Yellow fields

I don’t have an image which truly expresses the parched yellowness of the French countryside I travelled through recently.

France, in September when I was there, was dry, dusty and gasping for rain. I travelled through part of eastern France to Burgundy, the Dordogne and then northwards, on the western side on my way back to the UK.

In the eastern, near-empty areas, the fields were yellow, some admittedly because crops had been harvested, their stubble like a blonde buzz cut. This mainly agricultural area is one of lakes and big open fields, the yellowness unbroken apart from a few small woods and very few hedgerows.

France doImage result for north by northwestesn’t do hedgerows nowadays;¬† parts of it look like large prairies. The roads running through areas like this remind me of the scene from the classic thriller North by North West, where Cary Grant, standing at a bus stop in the US prairies¬† is attacked by a crop-spraying plane.

It’s a depressing fact that in France, shooters will take pops at birds and wildlife…but then what chance do birds and wildlife have to breed and prosper in an environment almost devoid of naural features like hedgerows?

The journey was made in warm sunshine. A clear blue sky with a few perfect cotton-wool clouds provided a stunning contrast to the yellow countryside. It wasn’t just harvested fields which were yellow; grass had turned to straw in meadows, and where the soil had been ploughed or tilled, the earth was varying shades of burnt umber, sienna and ochre.

France had had a summer of intense heat, which is why these yellow fields were in evidence pretty much everywhere I travelled. It was still very hot in the Dordogne, with July/August temperatures, making it the hottest I’ve experienced in this area in September. Not quite like usual. Not normal.

This is the new “normal” we have to get used to as climate breakdown sets in and time begins to run out to restrain or halt it. We’ll be having extremes of heat and wet, bringing flooding, disruption and danger to life (just as intense heat does).

This is just one of the concerns of Extinction Rebellion, who are bringing the breakdown of the web of life to public attention with peaceful demos and non-violent activities. Like it or not, environmental concerns are real and breakdown is happening now. Just keep an eye on the global weather and you’ll get the picture.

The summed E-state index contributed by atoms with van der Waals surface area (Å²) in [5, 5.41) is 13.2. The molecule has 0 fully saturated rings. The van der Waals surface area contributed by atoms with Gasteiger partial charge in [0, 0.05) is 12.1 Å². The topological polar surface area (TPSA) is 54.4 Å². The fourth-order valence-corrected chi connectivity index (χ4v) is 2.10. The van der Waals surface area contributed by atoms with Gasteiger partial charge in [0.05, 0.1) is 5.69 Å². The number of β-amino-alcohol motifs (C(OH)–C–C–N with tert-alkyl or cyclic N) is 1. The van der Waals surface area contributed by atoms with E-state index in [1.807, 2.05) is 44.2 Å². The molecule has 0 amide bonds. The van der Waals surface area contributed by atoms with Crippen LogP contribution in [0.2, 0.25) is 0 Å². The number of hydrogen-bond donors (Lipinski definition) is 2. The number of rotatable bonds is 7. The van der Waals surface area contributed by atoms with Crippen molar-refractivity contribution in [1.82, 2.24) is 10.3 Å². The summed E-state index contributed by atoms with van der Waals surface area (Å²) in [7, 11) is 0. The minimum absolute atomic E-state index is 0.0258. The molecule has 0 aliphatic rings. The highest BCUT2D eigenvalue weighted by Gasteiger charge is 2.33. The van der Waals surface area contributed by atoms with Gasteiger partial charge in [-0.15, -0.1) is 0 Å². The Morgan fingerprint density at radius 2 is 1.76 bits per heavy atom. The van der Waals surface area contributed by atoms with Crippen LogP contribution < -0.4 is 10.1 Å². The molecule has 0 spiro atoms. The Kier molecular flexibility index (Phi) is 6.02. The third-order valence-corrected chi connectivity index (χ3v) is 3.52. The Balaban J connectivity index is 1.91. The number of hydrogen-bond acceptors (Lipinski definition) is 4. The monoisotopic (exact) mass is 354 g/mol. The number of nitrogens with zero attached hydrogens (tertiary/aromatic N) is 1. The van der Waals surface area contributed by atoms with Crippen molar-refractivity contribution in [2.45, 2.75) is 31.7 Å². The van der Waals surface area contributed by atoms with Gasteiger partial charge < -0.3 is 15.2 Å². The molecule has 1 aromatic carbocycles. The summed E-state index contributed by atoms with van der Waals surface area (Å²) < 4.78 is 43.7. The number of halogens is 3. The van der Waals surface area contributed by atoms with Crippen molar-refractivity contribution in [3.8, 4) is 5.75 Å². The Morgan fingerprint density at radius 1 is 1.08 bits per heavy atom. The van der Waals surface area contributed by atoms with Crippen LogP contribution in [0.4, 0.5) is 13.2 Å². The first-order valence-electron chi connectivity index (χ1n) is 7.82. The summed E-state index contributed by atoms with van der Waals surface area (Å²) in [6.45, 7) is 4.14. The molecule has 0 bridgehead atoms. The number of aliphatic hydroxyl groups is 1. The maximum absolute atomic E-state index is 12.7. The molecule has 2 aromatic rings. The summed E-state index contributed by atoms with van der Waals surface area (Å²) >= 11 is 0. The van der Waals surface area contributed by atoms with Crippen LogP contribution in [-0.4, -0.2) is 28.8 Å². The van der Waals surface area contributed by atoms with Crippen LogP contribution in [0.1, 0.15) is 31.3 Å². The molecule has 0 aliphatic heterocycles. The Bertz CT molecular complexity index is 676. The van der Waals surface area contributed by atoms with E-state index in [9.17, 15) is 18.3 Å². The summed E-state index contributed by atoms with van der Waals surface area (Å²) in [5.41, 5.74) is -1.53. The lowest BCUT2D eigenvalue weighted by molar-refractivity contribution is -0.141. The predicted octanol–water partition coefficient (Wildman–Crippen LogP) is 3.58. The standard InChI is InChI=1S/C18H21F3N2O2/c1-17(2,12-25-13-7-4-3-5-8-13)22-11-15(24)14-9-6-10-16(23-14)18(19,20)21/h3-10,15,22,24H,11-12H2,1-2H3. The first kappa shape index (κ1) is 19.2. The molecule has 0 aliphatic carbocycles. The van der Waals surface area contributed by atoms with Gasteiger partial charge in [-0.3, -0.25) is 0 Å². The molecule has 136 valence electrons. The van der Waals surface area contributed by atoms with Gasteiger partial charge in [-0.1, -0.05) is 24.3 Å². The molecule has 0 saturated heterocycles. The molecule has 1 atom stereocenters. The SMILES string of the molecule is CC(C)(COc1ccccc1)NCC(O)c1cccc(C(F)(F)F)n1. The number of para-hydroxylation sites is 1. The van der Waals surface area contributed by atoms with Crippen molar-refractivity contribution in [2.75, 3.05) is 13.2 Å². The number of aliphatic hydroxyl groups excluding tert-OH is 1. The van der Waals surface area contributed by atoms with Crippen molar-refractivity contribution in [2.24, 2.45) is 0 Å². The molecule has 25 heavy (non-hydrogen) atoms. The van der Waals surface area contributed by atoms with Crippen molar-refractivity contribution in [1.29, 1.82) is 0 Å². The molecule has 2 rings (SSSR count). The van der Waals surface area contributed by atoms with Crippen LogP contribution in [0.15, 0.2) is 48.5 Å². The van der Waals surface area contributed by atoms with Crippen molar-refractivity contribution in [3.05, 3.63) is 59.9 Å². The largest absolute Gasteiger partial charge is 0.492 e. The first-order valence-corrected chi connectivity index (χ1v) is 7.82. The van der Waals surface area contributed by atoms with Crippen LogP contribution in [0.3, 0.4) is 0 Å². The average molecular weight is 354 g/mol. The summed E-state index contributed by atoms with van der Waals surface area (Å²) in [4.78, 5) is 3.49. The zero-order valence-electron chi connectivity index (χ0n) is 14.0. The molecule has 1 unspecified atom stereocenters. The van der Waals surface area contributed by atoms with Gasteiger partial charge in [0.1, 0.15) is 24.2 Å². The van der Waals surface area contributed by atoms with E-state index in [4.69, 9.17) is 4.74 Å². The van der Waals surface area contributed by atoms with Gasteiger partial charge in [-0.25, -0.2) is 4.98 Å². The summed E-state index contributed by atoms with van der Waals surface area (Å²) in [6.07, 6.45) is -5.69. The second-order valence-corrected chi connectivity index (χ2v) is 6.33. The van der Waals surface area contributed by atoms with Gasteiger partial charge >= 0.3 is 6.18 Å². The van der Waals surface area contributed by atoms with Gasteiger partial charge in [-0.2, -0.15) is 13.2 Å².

Image courtesy of no6cinema.co.uk

In the land of height barriers

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We went into North Wales in our motorvan one day last week when the sun shone and temps got up to an unseasonable-for-February 16 or 17c.  We were aiming for a walk on a beach, but as we’d never been to the town of Holywell – home of St. Winefride’s well and the pilgrimage shrine to this early martyr – we stopped there first. We were very disappointed.

Signs saying that Holywell is The Lourdes of Wales  had greeted us and  we wanted to see the holy well, but access is nigh on impossible if you’re in a motorvan. There’s a small car park (with maybe 12 max parking slots) opposite the church & well, but it has a height barrier. Height barriers are the bane of the motorhomer’s life – it’s impossible to get in and they are usually erected to keep out travellers.

There was nowhere else to park. We went back into the town, found another very small car park we could get into (no height barrier), decided not to walk along the busy major through road to the church and explored the town instead. Disappointing, dead and depressing. Shut up shops, cheapo pound shops, 2 betting shops, a couple of cafes. It was dreary, crummy, downtrodden. The people didn’t too happy either. How sad. Holywell, according to info boards in the main street, appears to originally have been a thriving market town. Not any more.

Surprised that a town calling itself the Lourdes of Wales hadn’t provided better parking for the visitors it hoped to attract, we went on to find the nearby Greenfield Valley Heritage Park which claims to be worth a visit. It boasts 5 ponds, water birds, wooded walks etc. Guess what? More height barriers.